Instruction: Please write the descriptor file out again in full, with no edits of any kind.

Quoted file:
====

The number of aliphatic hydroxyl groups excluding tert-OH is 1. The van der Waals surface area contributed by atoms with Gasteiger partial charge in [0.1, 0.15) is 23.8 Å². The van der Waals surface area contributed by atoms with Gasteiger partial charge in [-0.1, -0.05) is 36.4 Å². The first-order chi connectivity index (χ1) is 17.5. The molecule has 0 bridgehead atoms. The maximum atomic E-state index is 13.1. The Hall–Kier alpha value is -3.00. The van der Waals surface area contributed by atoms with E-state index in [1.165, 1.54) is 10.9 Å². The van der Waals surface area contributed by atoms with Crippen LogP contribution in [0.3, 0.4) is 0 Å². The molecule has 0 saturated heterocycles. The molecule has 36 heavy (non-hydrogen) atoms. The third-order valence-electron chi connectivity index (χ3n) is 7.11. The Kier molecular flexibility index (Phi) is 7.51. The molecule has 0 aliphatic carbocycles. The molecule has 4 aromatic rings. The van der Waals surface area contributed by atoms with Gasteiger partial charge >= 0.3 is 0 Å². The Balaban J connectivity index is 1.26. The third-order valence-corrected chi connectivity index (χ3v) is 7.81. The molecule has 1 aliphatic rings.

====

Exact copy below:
The number of aliphatic hydroxyl groups excluding tert-OH is 1. The van der Waals surface area contributed by atoms with Gasteiger partial charge in [0.1, 0.15) is 23.8 Å². The van der Waals surface area contributed by atoms with Gasteiger partial charge in [-0.1, -0.05) is 36.4 Å². The first-order chi connectivity index (χ1) is 17.5. The molecule has 0 bridgehead atoms. The maximum atomic E-state index is 13.1. The Hall–Kier alpha value is -3.00. The van der Waals surface area contributed by atoms with E-state index in [1.165, 1.54) is 10.9 Å². The van der Waals surface area contributed by atoms with Crippen LogP contribution in [0.3, 0.4) is 0 Å². The molecule has 0 saturated heterocycles. The molecule has 36 heavy (non-hydrogen) atoms. The third-order valence-electron chi connectivity index (χ3n) is 7.11. The Kier molecular flexibility index (Phi) is 7.51. The molecule has 0 aliphatic carbocycles. The molecule has 4 aromatic rings. The van der Waals surface area contributed by atoms with Gasteiger partial charge >= 0.3 is 0 Å². The Balaban J connectivity index is 1.26. The third-order valence-corrected chi connectivity index (χ3v) is 7.81. The molecule has 1 aliphatic rings.